The NAT2 catalyze the N-acetylation of xenobiotics with a primary aromatic amine or a hydrazine structure (such as the toxic nitrosamines in tobacco smoke, antioxidants, and pesticides). It is also implicated in drug metabolism, including drug-drug interactions [24]. The population is divided in two main groups according to variation in NAT2 activity: slow acetylators (SA) and rapid acetylators (RA). The SA are homozygous for two recessive “slow” alleles and produce <20% on NAT2 activity compared to the wild type gene. The RA have at least one wild-type “fast” allele [25]. Many studies have demonstrated the influence of this acetylation polymorphism on the development of various diseases, including several types of cancer [26] and neurological dis­eases such as Parkinson’s disease [27].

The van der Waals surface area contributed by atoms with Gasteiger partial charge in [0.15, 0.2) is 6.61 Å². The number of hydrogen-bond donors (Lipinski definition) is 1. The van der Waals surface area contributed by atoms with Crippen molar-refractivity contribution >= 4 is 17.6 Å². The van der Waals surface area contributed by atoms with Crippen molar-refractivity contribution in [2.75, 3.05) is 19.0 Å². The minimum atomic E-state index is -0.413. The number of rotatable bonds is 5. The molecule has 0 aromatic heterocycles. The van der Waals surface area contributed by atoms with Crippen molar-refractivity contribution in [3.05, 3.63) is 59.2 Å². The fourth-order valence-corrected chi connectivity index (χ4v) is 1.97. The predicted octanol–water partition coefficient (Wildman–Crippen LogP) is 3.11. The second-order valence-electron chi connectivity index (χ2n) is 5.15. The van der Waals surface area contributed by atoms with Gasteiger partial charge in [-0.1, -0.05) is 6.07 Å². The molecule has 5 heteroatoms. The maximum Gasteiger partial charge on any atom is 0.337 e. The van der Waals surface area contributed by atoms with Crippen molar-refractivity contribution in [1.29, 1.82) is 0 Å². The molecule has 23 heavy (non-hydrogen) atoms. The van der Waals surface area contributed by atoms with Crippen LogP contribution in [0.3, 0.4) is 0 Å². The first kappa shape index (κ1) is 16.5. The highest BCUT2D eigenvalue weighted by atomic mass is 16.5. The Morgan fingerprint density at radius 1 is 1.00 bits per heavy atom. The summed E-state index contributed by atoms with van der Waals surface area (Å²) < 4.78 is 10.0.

These data, and the fact that patients with chronic neuro­logical dysfunction, appear to have a reduced capacity to detoxify certain environmental compounds [28], suggest that genes of the detoxification system may be involved in MND pathogenesis. The aim of this study was to test this hypo­thesis. We carried out a comparative analysis of the distribu­tions of various genotypes of the CYP2E1, CYP2D6, GSTT1, GSTM1, GSTP1, and NAT2 genes in MND patients and con­trol subjects.